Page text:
Tube attacker left victim with 12cm neck wound and had 'Syria material' on his mobile, court hears
The Leytonstone Tube attacker left his victim with a 12cm knife wound across his neck in an act of terrorism on British streets, a court heard.
Muhaydin Mire, 29, is accused of launching a sustained and unprovoked attack before shouting "this is for Syria, my Muslim brothers".
Material linked to the Syrian conflict and "terrorist actions around the world" were discovered on his mobile phone, it is alleged.
The 6ft 3in suspect spoke only to confirm his name and address as he appeared in the dock at Westminster Magistrates' Court on Monday to answer a holding charge of attempted murder.
Prosecutor David Cawthorne said the 56-year-old victim, named only as "Male A", had been walking through the station at 7pm on Saturday when he was attacked from behind.
The court heard Male A was was hit around the head and body before collapsing to the floor where he was kicked and stamped on by Mire.
Witnesses attempted to intervene before Mire brandished a knife, before holding Male A's head and began to cut his neck "in what is described by some as a sawing motion".
The victim was left in a pool of blood and required five hours of surgery in hospital.
Police arrived at the Tube station at 7.06pm, where Mire was said to be "stalking around the concourse", slashing his knife in the direction of at least two other witnesses.
One officer "fearing for his safety" deployed his Taser twice before another officer also deployed his weapon before Mr Mire fell to the floor and was disarmed.
The Crown said the offences were being treated as "acts of terrorism" falling within definition of section 1 of the Terrorism Act 2000.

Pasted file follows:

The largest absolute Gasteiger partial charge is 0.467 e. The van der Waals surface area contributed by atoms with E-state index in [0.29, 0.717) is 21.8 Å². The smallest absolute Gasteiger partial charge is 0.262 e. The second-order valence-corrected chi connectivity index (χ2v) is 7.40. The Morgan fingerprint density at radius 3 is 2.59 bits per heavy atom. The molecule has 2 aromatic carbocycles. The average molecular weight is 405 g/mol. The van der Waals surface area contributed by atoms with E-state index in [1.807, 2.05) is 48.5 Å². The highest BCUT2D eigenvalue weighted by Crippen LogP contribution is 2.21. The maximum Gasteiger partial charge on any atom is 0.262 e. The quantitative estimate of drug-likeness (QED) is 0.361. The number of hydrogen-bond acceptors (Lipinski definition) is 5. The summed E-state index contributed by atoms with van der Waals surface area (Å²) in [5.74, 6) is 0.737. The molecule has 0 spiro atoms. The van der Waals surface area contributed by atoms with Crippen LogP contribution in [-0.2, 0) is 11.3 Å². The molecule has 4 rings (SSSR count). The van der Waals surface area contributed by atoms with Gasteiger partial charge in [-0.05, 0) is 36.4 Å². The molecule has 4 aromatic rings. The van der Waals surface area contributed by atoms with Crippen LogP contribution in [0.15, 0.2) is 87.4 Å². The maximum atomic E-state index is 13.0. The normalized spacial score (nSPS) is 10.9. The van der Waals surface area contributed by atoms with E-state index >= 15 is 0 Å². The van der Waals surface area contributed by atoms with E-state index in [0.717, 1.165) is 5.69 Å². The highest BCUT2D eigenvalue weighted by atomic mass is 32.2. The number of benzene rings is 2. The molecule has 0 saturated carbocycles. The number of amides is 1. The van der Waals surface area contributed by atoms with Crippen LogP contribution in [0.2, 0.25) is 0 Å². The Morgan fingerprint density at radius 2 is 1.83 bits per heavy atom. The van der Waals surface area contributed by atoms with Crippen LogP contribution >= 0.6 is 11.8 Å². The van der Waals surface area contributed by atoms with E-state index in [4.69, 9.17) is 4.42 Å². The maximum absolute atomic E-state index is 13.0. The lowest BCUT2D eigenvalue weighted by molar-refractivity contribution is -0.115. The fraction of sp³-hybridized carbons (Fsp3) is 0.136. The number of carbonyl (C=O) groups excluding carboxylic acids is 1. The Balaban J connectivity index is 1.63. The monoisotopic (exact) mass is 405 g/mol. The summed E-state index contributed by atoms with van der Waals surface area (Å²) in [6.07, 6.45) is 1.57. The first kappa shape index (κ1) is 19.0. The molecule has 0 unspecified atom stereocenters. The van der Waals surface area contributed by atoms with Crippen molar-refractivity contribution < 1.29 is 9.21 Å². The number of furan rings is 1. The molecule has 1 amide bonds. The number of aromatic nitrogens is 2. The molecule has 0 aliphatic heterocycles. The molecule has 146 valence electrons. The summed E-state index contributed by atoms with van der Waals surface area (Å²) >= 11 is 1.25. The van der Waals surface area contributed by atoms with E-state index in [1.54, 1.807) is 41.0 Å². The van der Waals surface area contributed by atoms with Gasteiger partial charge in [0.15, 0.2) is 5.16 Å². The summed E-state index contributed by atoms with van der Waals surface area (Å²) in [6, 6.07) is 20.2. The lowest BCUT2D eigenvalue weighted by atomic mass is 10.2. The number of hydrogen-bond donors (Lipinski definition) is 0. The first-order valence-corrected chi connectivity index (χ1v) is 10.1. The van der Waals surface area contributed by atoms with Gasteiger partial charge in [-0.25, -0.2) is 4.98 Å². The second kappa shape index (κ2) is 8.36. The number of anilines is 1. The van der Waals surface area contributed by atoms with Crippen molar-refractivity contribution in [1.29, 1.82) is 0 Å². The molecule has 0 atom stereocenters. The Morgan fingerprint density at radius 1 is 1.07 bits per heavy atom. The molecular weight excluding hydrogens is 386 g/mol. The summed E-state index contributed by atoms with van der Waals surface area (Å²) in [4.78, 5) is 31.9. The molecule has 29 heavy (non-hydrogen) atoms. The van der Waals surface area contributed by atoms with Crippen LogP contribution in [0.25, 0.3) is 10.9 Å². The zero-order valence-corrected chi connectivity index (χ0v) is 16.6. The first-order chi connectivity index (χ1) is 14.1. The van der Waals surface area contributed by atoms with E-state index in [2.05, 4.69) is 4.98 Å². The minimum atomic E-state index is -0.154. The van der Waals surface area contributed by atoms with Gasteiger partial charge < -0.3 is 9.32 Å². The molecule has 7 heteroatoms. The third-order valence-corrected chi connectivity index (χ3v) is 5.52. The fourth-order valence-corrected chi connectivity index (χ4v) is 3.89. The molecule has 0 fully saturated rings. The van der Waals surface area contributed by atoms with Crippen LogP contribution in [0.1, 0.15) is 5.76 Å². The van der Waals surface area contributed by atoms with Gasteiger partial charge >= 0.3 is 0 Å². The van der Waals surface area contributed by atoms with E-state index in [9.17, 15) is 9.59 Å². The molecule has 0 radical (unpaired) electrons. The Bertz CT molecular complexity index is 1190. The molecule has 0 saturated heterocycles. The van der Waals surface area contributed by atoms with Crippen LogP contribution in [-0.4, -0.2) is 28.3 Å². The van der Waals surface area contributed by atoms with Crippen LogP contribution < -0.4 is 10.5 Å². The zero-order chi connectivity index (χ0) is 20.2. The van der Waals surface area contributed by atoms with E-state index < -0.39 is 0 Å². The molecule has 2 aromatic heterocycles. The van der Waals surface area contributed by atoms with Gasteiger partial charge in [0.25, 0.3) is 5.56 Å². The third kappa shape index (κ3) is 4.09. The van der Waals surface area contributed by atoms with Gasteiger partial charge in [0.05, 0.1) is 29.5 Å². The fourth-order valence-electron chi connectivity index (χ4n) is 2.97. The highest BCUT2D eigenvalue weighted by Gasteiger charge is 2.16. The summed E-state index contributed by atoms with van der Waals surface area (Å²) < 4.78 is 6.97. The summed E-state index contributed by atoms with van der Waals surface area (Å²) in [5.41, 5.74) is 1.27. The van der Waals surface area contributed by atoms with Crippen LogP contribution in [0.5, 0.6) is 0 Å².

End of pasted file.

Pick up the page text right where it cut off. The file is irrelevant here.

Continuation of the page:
As the hearing opened, Mire - who wore a grey t-shirt and matching tracksuit bottoms - had his handcuffs taken off under the orders of district judge Quentin Purdy.
Mire, of Leytonstone, was remanded in custody to appear again at the Old Bailey on Friday.
Male A and another man were taken to hospital. Police have increased patrols at transport hubs to "identify and deter terrorism" after the incident at the station in east London.
Graphic footage of the attacks posted online soon after the incident showed a large pool of blood spattered on the station floor.
The video appeared to show the attacker wildly gesticulating and confronting several people in the station, before slashing a man in the throat area.
Assistant Chief Constable Mark Newton, of British Transport Police, said: "The safety of the travelling public remains our top priority. In addition to our usual specialist response teams, last week we launched Project Servator, deploying even more highly-visible police patrols designed to identify and deter terrorism.
"Following Saturday's incident, we are now deploying still more officers in this role. They involve both uniformed and plain-clothed officers, supported by other resources, such as armed officers, police dogs, a network of CCTV cameras, and the thousands of rail staff we work alongside.
"We ask the public to remain calm and carry on using public transport as normal."
Meanwhile, Britain’s armed response to terror attacks was called in to question after uniformed officers were left to deal with the incident at Leytonstone station.
John O’Connor, the former head of the Flying Squad, said it would be a concern if armed officers were not sent at all but it was sign of lack of resources.
Asked if he was surprised, he said: “Not if they were not available. It certainly would have been an additional security measure.
“I would not be surprised when you consider the number of or lack of number of armed personnel.
“It is alarming. We should have thought about this years ago. We still rely on the first people on the scene having to deal with a situation, whoever they are, whether a uniform officer or firearms officer.”